Inflammation is known to be associated with cancer (13–15), as it plays an important role in carcinogenesis and tumor progression (16–19). Researchers have shown that inflammation-based indicators are relevant to prognosis of various cancers such as breast cancer (20), gastric cancer (21), rectal and colorectal cancer (22), and lung cancer (23). With respect to NPC, some studies have verified that the neutrophil-to-lymphocyte ratio (NLR), (24), lymphocyte-to-monocyte ratio (LMR) (25), EBV DNA level (26), and C-reactive protein/albumin ratio (CAR) (27) are prognostic biomarkers. C-reactive protein is an accurate protein generated by liver under systemic inflammation and serum albumin is always seen as signal of nutrition status, therefore, CAR, as a high individual marker, could precisely reflect inflammatory nutritional state of objects. Besides, EBV plays an important role in the etiology of NPC. However, to our best knowledge, no study yet has focused on both CAR and EBV DNA levels. Therefore, CAR-EBV DNA (C-E) grade, which combines both the indices, can reflect patient prognosis from two aspects: etiology and personal condition.
At present, no published studies have reported a predictive marker that integrated CAR and EBV DNA level for overall survival (OS) in NPC patients. In this study, we aimed to establish and explore the prognostic ability of CAR-EBV DNA (C-E) grade in patients who received CCRT. We also demonstrated the relationship between CAR-EBV DNA (C-E) grade and the clinical characteristics of NPC. A nomogram based on CAR-EBV DNA (C-E) grade was built for an authentic prognostic prediction in NPC patients who received CCRT in order to assist clinical work.
Patients and Methods
Patients and Sample Selection
In all, 842 NPC patients were recruited at the Sun Yat-sen University Cancer Center (SYSUCC; Guangzhou, China) from December 2009 to December 2014. The inclusion criteria were as follows: 1) histologic diagnosis of NPC; 2) patients who received CRRT; and 3) clinical stage II–IVa based on the 8th AJCC staging system; The exclusion criteria were: 1) synchronal malignancies; 2) lack of pretreatment peripheral blood examination and EBV DNA copy number; and 3) insufficient follow-up data. All patients involved in this study provided written informed consent.
All procedures performed in studies involving human participants were in accordance with the ethical standards of the institutional and/or national research committee and with the 1964 Helsinki declaration and its later amendments or comparable ethical standards. Informed consent was obtained from all individual participants included in the study.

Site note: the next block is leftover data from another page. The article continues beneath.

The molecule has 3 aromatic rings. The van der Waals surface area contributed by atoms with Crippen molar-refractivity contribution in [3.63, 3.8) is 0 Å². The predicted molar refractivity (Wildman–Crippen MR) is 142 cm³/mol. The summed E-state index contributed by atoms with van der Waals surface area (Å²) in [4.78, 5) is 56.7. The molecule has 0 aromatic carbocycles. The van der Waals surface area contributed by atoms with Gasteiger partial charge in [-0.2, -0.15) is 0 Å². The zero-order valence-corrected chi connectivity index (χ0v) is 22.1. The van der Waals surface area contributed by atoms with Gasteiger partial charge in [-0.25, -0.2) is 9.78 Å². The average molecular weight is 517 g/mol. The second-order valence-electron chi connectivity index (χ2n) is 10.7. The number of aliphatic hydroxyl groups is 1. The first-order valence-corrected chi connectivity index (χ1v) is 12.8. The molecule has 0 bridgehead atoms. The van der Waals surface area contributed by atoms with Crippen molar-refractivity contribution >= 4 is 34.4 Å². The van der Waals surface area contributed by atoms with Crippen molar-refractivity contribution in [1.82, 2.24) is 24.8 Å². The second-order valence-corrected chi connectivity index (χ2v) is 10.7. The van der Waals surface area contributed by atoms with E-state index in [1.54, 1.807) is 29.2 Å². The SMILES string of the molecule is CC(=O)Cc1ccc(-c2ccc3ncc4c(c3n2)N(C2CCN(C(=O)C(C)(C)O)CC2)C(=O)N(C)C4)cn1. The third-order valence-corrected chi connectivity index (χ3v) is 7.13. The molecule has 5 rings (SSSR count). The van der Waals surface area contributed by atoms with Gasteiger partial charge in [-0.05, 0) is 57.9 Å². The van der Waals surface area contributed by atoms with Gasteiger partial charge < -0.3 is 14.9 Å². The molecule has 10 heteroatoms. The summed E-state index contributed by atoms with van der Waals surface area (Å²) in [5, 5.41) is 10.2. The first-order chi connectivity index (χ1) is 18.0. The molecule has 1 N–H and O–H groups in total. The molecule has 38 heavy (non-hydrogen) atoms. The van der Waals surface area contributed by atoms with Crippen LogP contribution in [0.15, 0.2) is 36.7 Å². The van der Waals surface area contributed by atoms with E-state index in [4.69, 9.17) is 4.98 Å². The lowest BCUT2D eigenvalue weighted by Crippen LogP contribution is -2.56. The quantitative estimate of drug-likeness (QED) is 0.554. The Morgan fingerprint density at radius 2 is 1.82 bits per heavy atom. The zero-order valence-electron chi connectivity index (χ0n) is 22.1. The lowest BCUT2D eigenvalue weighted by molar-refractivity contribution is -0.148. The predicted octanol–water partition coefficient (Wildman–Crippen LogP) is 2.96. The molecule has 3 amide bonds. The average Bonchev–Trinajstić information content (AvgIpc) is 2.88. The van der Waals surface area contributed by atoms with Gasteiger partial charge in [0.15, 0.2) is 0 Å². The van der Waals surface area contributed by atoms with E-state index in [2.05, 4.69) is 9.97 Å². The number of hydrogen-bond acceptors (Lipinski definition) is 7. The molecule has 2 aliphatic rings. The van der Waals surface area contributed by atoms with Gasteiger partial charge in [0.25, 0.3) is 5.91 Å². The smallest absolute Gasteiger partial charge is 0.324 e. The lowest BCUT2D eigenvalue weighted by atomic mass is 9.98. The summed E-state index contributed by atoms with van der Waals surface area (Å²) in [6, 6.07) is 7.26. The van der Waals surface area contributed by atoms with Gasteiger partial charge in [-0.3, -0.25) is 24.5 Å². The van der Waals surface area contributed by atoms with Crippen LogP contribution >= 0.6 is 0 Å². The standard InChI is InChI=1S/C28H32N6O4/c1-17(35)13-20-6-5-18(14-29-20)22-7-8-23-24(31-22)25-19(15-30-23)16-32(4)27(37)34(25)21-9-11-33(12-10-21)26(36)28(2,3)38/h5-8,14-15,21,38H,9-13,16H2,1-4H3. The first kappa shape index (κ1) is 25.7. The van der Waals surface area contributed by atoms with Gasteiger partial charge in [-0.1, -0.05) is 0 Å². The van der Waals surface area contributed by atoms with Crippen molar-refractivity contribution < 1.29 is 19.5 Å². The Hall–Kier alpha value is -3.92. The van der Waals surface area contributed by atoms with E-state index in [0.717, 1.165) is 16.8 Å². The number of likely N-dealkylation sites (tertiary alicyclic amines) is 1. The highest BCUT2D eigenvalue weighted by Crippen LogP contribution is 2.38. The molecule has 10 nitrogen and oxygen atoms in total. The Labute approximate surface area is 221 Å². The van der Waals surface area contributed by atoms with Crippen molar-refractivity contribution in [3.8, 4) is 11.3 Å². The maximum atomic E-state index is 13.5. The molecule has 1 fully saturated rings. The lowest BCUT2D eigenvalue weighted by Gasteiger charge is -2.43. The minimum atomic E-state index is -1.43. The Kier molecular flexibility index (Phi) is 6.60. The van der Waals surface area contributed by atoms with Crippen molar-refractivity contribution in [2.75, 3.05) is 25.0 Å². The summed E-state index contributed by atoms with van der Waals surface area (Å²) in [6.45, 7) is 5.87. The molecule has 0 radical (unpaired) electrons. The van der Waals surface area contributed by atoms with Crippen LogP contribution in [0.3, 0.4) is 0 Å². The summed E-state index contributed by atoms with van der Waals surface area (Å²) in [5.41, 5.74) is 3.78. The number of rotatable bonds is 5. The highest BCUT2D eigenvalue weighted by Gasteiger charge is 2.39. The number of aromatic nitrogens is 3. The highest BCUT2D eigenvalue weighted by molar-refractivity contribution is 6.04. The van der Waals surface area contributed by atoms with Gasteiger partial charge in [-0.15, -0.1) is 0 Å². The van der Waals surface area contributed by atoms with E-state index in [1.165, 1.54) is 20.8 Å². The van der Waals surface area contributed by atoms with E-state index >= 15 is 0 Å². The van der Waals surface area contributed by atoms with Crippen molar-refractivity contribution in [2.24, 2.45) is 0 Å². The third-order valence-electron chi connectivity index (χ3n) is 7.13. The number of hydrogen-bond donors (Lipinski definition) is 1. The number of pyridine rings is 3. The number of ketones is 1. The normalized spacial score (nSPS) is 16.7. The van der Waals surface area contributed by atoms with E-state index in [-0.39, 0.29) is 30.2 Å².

All patients underwent pretreatment evaluation that included complete patient history, physical examination, hematology and biochemistry profiles, magnetic resonance imaging (MRI) of the neck and nasopharynx, chest radiography, abdominal sonography, and a whole-body bone scan using single photon-emission computed tomography. All patients’ data was from SYSUCC, and blood samples and EBV DNA copy number were obtained one week before initiation of any treatment.
All selected patients were treated according to the SYSUCC treatment protocol for NPC. Generally, all patients received intensity-modulated radiotherapy (IMRT) at a total dose of 68–70 Gy to the primary lesions, while metastatic lymph node areas received 2 Gy/day, 5 times per week. The regional lymphatic drainage area was irradiated with a total dose of 50–54 Gy. All patients also underwent simultaneous chemotherapy during IMRT with cisplatin, carboplatin, or nedaplatin, using either a weekly or triweekly regimen.
Construction and Grades of CAR-EBV DNA
CAR was calculated by dividing the C-reactive protein and albumin levels. The cut-off of CAR and EBV DNA level were obtained according to the Youden index based on receiver operating characteristic (ROC) curves. Based on the cut-off values, patients with both lower CAR and EBV DNA levels were assigned grade 0, those with either increased CAR or increased EBV DNA level were assigned grade 1; and those with both higher CAR and EBV DNA level were assigned grade 2.